Celtics

Masked Theis earns double-double in C's win over Bulls

Masked Theis earns double-double in C's win over Bulls

BOSTON – Daniel Theis isn’t all that different than most players who have to wear a protective mask due to a facial injury – he hates it. 

But considering how he played on Saturday, his first game with a fitted mask, he might want to rock it a little while longer. 

Theis was among the key players off the Boston Celtics bench that helped them pull away and eventually throttle the Chicago Bulls, 117-92. 

Several Celtics had good games, including Theis who had a double-double of 10 points and a career-high 15 rebounds to go with two steals.

In an interview with NBC Sports Boston prior to the game, Theis talked about how the fitted mask would help with his court vision. 

“Maybe I can grab a few more rebounds,” he quipped. 

Did he ever. 

While his court vision has improved with the fitted mask compared to the general one he was wearing previously, that doesn’t make it feel any better on his face.

“It’s uncomfortable, but what can you do?” he told NBC Sports Boston. “The biggest thing is with the new one, I have better vision, can see more of the court now.”

And in doing so, see his way to a whole lot of rebounds; on Saturday at least. 

The good news, or bad news depending on how you look at it, is Theis has been told he will need to wear the mask for another 3-5 weeks. 

“I’m trying to get (it off in) three weeks,” Theis said.

But the main benefit to being the latest masked man for the Celtics – Kyrie Irving wore a fitted mask earlier this season – is the improved sight lines he has when he’s on the floor.

“The vision is better, but I still hate it, I hate it on my face,” Theis said. “I hate it. I’ll be happy when it’s gone.”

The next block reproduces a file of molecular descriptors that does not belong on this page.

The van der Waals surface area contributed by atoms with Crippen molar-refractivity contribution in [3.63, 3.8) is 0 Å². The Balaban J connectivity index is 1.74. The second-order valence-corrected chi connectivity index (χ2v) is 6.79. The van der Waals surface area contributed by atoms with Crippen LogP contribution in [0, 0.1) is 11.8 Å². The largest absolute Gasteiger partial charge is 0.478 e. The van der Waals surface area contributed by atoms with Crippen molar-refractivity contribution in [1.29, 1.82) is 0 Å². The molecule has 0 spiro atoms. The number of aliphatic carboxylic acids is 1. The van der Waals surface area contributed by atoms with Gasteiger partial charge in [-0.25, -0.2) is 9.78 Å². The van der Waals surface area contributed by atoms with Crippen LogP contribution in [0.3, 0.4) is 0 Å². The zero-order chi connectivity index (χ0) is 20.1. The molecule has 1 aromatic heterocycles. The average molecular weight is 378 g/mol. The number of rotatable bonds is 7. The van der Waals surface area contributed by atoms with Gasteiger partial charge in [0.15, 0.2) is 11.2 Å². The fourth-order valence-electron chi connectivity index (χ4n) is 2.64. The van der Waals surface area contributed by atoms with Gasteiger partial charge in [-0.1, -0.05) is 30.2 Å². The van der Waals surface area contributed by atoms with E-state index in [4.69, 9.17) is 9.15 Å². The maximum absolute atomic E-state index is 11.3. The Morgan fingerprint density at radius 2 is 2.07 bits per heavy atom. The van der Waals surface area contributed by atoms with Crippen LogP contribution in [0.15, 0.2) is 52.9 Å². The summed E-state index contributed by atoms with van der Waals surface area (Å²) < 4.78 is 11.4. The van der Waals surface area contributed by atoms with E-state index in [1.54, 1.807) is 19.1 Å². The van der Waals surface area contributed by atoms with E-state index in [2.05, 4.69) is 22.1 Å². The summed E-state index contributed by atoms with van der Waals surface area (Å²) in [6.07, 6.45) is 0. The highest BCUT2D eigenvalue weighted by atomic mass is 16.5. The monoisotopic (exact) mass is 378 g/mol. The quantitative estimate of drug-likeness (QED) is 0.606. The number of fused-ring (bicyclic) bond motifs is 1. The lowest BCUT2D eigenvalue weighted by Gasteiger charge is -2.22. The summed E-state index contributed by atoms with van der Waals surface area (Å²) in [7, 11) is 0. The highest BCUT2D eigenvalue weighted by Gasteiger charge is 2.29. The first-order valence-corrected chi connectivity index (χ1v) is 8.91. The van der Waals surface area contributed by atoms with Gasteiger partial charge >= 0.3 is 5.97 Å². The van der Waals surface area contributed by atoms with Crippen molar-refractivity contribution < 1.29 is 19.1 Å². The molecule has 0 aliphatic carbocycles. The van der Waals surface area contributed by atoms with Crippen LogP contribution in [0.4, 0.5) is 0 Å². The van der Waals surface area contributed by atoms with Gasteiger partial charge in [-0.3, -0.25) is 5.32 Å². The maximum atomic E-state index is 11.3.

Not if he keeps rebounding the ball the way he did on Saturday. 

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Greg Monroe, the newest member of the Celtics: 'I know I belong in this league'

Greg Monroe, the newest member of the Celtics: 'I know I belong in this league'

BOSTON -- One of the first faces Brad Stevens saw when he arrived at the TD Garden for tonight’s game against San Antonio Spurs, was Greg Monroe. 

The veteran center has signed a 10-day contract with Boston, and will be available to play tonight. 

“He wasn’t here that long but it was a fun run while he was here,” said Stevens, referring to the 26 games Monroe appeared in for Boston last season.

But the feel-good vibes that come with any kind of reunion, are put to the side when you look at the main reason he’s here - injuries to Boston’s frontcourt. 

Al Horford is out for tonight’s game with a left knee soreness. 

And while Aron Baynes (foot) will be available to play tonight, he has had a series of injuries all season that will result in him playing the least amount of games since his rookie season. 

Also, rookie Robert Williams III has also had a injury-riddled season with the latest setback coming on Saturday night when he suffered a low back injury during his first NBA start.

“With our injuries we need bodies, and we need bodies at that position,” Stevens said. “So, the timing is good.”

Monroe, who was traded from Toronto to Brooklyn and then waived by the Nets, said talks with the Celtics and his camp began shortly after the trade deadline.